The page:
"No," he answered.

"Well, then, at the next harvest, I want you to make a run of kosher wine. When you bring it to Medzibozh I can guarantee you a good profit."

The man just snorted. He did quite well, thank you, without the bother of kosher wine. Then he made his request to the Besht. The Besht produced several vials of medicine for the man's wife, and promised that in a year she would bear a son. The merchant was skeptical, but at least he had satisfied his wife. His wife was overjoyed and took the medicines at once. The Baal Shem Tov left, but true to his word, within a few months the woman conceived.

The merchant decided that since the Baal Shem Tov's blessing bore fruit, he would make the kosher wine and bring it to Medzibozh. He loaded the barrels of kosher wine onto several wagons and set out for Medzibozh.

After several days on the road, he lost his way. When the merchant alighted from his wagon to check directions, the driver unwittingly set off without him. Realizing that his master was lost the driver returned and frantically searched for him, but to no avail. He was forced to return to his mistress alone. The wife resumed the search, but was also unsuccessful. It seemed that the merchant had vanished.

The merchant wandered around for some time, but finally found shelter in a small shack. There he found a group of men playing cards and joined them. It wasn't long before he lost not only his money, but some of his expensive garments as well. Dejected, he resumed his travels, searching for someone who might take pity on him.

He wandered for hours until he came to the small cottage of a shepherd and his family. Out of the goodness of his heart, the shepherd supplied him with new clothing, food and drink.

The merchant wandered for many months from village to village in his attempt to return home. It seemed that each time he neared his home some perplexing situation intervened. From time to time he stopped at Houses of Study where the local Jews extended their warm hospitality. This experience humbled him and he began to examine his own heart as he had never done before. He felt drawn to Torah and especially to the teachings of the Baal Shem Tov, of whom he became something of a chasid.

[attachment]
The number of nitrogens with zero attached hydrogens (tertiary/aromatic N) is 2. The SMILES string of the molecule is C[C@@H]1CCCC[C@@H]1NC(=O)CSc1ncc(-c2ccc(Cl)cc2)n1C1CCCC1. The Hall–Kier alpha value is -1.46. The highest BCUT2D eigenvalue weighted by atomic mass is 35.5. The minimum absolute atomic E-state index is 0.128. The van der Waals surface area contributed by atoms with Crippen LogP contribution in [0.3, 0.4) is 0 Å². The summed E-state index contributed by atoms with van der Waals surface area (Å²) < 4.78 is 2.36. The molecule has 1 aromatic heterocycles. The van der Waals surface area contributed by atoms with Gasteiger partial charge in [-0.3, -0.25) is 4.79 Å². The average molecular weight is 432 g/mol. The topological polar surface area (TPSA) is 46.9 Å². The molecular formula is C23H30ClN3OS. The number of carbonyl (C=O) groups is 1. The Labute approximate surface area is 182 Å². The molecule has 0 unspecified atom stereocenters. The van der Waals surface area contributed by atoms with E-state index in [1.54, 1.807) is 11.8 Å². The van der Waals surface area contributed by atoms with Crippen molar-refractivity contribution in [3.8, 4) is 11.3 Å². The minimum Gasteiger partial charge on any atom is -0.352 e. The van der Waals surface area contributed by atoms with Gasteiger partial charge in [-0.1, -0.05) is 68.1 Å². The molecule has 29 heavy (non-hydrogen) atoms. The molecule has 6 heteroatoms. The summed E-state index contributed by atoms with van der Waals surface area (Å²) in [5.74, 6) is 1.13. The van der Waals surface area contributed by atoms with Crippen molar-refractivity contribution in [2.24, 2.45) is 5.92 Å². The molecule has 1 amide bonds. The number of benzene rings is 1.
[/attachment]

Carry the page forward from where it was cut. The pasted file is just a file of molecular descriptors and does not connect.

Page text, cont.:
One day at a gathering of the Besht's chasidim the Rebbe himself offered the man a glass of wine. The label on the bottle was that of his own company--a non-kosher wine!

The Besht laughed. "Don't worry about the wine. Although it is your own manufacture, this is the kosher wine which I requested of you. Your own wagons loaded with the wine are standing just outside the city. Know that it is now time for you to return home. Hurry, for your wife is ready to give birth to your son.""

Reprinted from Lchaim #292 with permission.


Hei Iyar, 5776

The Mishnah in Pirkei Avos (5:5) lists ten miracles that took place in Yerushalayim. One of these miracles was that no one was ever bitten by a snake or scorpion throughout the city.

This leads us to a number of interesting halachic sha'alos:

  1. The din is that when one is in middle of davening shemonah esrei, he may interrupt if he sees a scorpion approaching him who may bite him fatally (see Shulchan Aruch, Orach Chaim, 104:3). What is the din if a person davening shemonah esrei in Yerushalayim is confronted by a scorpion? Should he continue davening, relying on the fact that no one was ever bitten by a scorpion in this city? Or do we say that אין סומכין על הנס,we do not rely on miracles (see Yerushalmi, Yuma 1:4), and he should interrupt his davening to avoid the potential danger?
  2. If one sees a snake or scorpion drawing near, he may kill it even on Shabbos, because of the concern of sakonas nefashos (Shulchan Aruch, Orach Chaim, 316:10). May one do so in Yerushalayim as well, or is it forbidden, as surely no one will get hurt?
  3. A third scenario: A wall collapsed, and there is a possibility that chometz lies underneath. The rubble is less than three tefachim thick, which leads to the concern that a dog will sniff out the chometz and uncover it on Pesach. Therefore, even if the owner nullifies the chometz, there should seemingly be an obligation to search for it, lest it become exposed on Pesach and one will accidentally eat it.

However, if scorpions may be hiding beneath the rocks, Chazal did not obligate the owner to search for the chometz, to avoid possible injury (Shulchan Aruch, Orach Chaim, 473:8).